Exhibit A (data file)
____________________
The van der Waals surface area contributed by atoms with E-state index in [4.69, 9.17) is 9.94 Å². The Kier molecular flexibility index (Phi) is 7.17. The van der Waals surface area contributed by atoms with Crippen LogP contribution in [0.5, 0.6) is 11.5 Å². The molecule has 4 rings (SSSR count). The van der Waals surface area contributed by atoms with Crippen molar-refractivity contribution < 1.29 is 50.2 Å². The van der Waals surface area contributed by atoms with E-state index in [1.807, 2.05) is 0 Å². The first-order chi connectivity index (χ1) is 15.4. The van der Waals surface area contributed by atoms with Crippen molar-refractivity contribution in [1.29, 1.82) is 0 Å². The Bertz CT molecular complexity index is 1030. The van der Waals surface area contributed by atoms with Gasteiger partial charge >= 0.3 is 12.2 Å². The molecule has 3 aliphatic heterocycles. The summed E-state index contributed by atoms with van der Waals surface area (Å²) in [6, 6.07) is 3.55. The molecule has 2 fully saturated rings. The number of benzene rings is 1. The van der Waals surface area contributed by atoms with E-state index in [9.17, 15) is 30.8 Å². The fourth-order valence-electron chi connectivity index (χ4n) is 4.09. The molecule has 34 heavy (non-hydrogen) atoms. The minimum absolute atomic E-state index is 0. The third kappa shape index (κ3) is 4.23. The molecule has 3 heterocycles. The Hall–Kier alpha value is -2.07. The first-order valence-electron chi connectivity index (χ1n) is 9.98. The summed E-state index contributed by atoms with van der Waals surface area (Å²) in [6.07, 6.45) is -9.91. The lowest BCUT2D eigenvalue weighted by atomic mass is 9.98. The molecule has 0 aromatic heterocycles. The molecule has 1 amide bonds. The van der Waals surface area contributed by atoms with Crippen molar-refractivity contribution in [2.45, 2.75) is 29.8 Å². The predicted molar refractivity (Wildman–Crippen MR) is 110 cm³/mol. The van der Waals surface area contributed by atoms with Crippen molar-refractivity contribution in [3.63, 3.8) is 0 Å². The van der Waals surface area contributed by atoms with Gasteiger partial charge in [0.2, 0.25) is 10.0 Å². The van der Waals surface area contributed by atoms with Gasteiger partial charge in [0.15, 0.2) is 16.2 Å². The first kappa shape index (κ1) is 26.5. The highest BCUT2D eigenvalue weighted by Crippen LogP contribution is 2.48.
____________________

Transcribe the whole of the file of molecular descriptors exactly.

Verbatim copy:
The van der Waals surface area contributed by atoms with E-state index in [4.69, 9.17) is 9.94 Å². The Kier molecular flexibility index (Phi) is 7.17. The van der Waals surface area contributed by atoms with Crippen LogP contribution in [0.5, 0.6) is 11.5 Å². The molecule has 4 rings (SSSR count). The van der Waals surface area contributed by atoms with Crippen molar-refractivity contribution < 1.29 is 50.2 Å². The van der Waals surface area contributed by atoms with E-state index in [1.807, 2.05) is 0 Å². The first-order chi connectivity index (χ1) is 15.4. The van der Waals surface area contributed by atoms with Crippen molar-refractivity contribution in [1.29, 1.82) is 0 Å². The Bertz CT molecular complexity index is 1030. The van der Waals surface area contributed by atoms with Gasteiger partial charge >= 0.3 is 12.2 Å². The molecule has 3 aliphatic heterocycles. The summed E-state index contributed by atoms with van der Waals surface area (Å²) in [6, 6.07) is 3.55. The molecule has 2 fully saturated rings. The number of benzene rings is 1. The van der Waals surface area contributed by atoms with E-state index in [9.17, 15) is 30.8 Å². The fourth-order valence-electron chi connectivity index (χ4n) is 4.09. The molecule has 34 heavy (non-hydrogen) atoms. The minimum absolute atomic E-state index is 0. The third kappa shape index (κ3) is 4.23. The molecule has 3 heterocycles. The Hall–Kier alpha value is -2.07. The first-order valence-electron chi connectivity index (χ1n) is 9.98. The summed E-state index contributed by atoms with van der Waals surface area (Å²) in [6.07, 6.45) is -9.91. The lowest BCUT2D eigenvalue weighted by atomic mass is 9.98. The molecule has 0 aromatic heterocycles. The molecule has 1 amide bonds. The van der Waals surface area contributed by atoms with Crippen molar-refractivity contribution in [2.45, 2.75) is 29.8 Å². The predicted molar refractivity (Wildman–Crippen MR) is 110 cm³/mol. The van der Waals surface area contributed by atoms with Crippen molar-refractivity contribution in [3.63, 3.8) is 0 Å². The van der Waals surface area contributed by atoms with Gasteiger partial charge in [0.2, 0.25) is 10.0 Å². The van der Waals surface area contributed by atoms with Gasteiger partial charge in [0.15, 0.2) is 16.2 Å². The first kappa shape index (κ1) is 26.5. The highest BCUT2D eigenvalue weighted by Crippen LogP contribution is 2.48.